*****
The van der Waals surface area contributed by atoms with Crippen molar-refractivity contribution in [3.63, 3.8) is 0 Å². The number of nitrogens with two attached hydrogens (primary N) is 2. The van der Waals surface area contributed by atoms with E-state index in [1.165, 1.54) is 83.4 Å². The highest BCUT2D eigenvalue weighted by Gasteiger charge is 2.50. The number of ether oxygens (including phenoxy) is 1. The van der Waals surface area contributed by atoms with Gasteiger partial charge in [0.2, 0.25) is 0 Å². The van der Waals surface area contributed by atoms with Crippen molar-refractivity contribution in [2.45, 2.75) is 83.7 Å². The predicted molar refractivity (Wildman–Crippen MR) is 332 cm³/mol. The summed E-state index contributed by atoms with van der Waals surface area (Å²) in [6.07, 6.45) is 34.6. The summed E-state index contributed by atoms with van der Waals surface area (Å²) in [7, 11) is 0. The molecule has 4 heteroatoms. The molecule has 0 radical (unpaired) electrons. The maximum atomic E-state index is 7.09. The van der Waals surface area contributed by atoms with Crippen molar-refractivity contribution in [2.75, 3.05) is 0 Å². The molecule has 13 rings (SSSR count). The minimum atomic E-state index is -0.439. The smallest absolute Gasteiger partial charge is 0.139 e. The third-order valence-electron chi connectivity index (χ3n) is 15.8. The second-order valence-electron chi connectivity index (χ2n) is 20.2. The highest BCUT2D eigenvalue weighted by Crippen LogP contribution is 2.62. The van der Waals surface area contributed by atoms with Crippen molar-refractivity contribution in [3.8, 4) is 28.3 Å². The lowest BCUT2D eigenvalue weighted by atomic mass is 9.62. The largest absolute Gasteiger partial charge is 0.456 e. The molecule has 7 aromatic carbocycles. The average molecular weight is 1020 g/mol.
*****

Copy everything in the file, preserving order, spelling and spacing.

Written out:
The van der Waals surface area contributed by atoms with Crippen molar-refractivity contribution in [3.63, 3.8) is 0 Å². The number of nitrogens with two attached hydrogens (primary N) is 2. The van der Waals surface area contributed by atoms with E-state index in [1.165, 1.54) is 83.4 Å². The highest BCUT2D eigenvalue weighted by Gasteiger charge is 2.50. The number of ether oxygens (including phenoxy) is 1. The van der Waals surface area contributed by atoms with Gasteiger partial charge in [0.2, 0.25) is 0 Å². The van der Waals surface area contributed by atoms with Crippen molar-refractivity contribution in [2.45, 2.75) is 83.7 Å². The predicted molar refractivity (Wildman–Crippen MR) is 332 cm³/mol. The summed E-state index contributed by atoms with van der Waals surface area (Å²) in [6.07, 6.45) is 34.6. The summed E-state index contributed by atoms with van der Waals surface area (Å²) in [7, 11) is 0. The molecule has 4 heteroatoms. The molecule has 0 radical (unpaired) electrons. The maximum atomic E-state index is 7.09. The van der Waals surface area contributed by atoms with Crippen molar-refractivity contribution in [2.75, 3.05) is 0 Å². The molecule has 13 rings (SSSR count). The minimum atomic E-state index is -0.439. The smallest absolute Gasteiger partial charge is 0.139 e. The third-order valence-electron chi connectivity index (χ3n) is 15.8. The second-order valence-electron chi connectivity index (χ2n) is 20.2. The highest BCUT2D eigenvalue weighted by Crippen LogP contribution is 2.62. The van der Waals surface area contributed by atoms with Crippen molar-refractivity contribution in [3.8, 4) is 28.3 Å². The lowest BCUT2D eigenvalue weighted by atomic mass is 9.62. The largest absolute Gasteiger partial charge is 0.456 e. The molecule has 7 aromatic carbocycles. The average molecular weight is 1020 g/mol.